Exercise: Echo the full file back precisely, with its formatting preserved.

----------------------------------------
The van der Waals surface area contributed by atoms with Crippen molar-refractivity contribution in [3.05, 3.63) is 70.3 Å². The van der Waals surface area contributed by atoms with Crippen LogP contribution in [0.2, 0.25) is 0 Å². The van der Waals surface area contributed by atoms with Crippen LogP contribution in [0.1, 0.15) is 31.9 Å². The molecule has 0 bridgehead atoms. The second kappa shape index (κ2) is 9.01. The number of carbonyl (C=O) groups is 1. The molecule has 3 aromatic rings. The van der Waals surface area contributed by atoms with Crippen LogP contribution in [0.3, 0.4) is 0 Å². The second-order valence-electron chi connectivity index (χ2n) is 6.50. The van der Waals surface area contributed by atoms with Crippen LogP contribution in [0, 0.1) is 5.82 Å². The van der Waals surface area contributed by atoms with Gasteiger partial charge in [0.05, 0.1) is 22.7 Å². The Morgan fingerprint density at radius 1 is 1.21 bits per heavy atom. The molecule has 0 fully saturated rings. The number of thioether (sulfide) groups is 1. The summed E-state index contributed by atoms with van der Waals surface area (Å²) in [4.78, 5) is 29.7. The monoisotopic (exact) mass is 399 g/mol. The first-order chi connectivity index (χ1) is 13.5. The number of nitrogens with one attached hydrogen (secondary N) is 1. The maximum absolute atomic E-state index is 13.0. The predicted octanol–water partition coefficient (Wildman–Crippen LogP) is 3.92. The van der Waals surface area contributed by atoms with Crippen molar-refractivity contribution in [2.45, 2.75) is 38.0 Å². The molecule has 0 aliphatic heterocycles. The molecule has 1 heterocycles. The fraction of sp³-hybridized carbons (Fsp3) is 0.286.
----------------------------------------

The van der Waals surface area contributed by atoms with Crippen molar-refractivity contribution in [3.05, 3.63) is 70.3 Å². The van der Waals surface area contributed by atoms with Crippen LogP contribution in [0.2, 0.25) is 0 Å². The van der Waals surface area contributed by atoms with Crippen LogP contribution in [0.1, 0.15) is 31.9 Å². The molecule has 0 bridgehead atoms. The second kappa shape index (κ2) is 9.01. The number of carbonyl (C=O) groups is 1. The molecule has 3 aromatic rings. The van der Waals surface area contributed by atoms with Crippen LogP contribution in [0.3, 0.4) is 0 Å². The second-order valence-electron chi connectivity index (χ2n) is 6.50. The van der Waals surface area contributed by atoms with Crippen LogP contribution in [0, 0.1) is 5.82 Å². The van der Waals surface area contributed by atoms with Gasteiger partial charge in [0.05, 0.1) is 22.7 Å². The Morgan fingerprint density at radius 1 is 1.21 bits per heavy atom. The molecule has 0 fully saturated rings. The number of thioether (sulfide) groups is 1. The summed E-state index contributed by atoms with van der Waals surface area (Å²) in [4.78, 5) is 29.7. The monoisotopic (exact) mass is 399 g/mol. The first-order chi connectivity index (χ1) is 13.5. The number of nitrogens with one attached hydrogen (secondary N) is 1. The maximum absolute atomic E-state index is 13.0. The predicted octanol–water partition coefficient (Wildman–Crippen LogP) is 3.92. The van der Waals surface area contributed by atoms with Crippen molar-refractivity contribution in [2.45, 2.75) is 38.0 Å². The molecule has 0 aliphatic heterocycles. The molecule has 1 heterocycles. The fraction of sp³-hybridized carbons (Fsp3) is 0.286.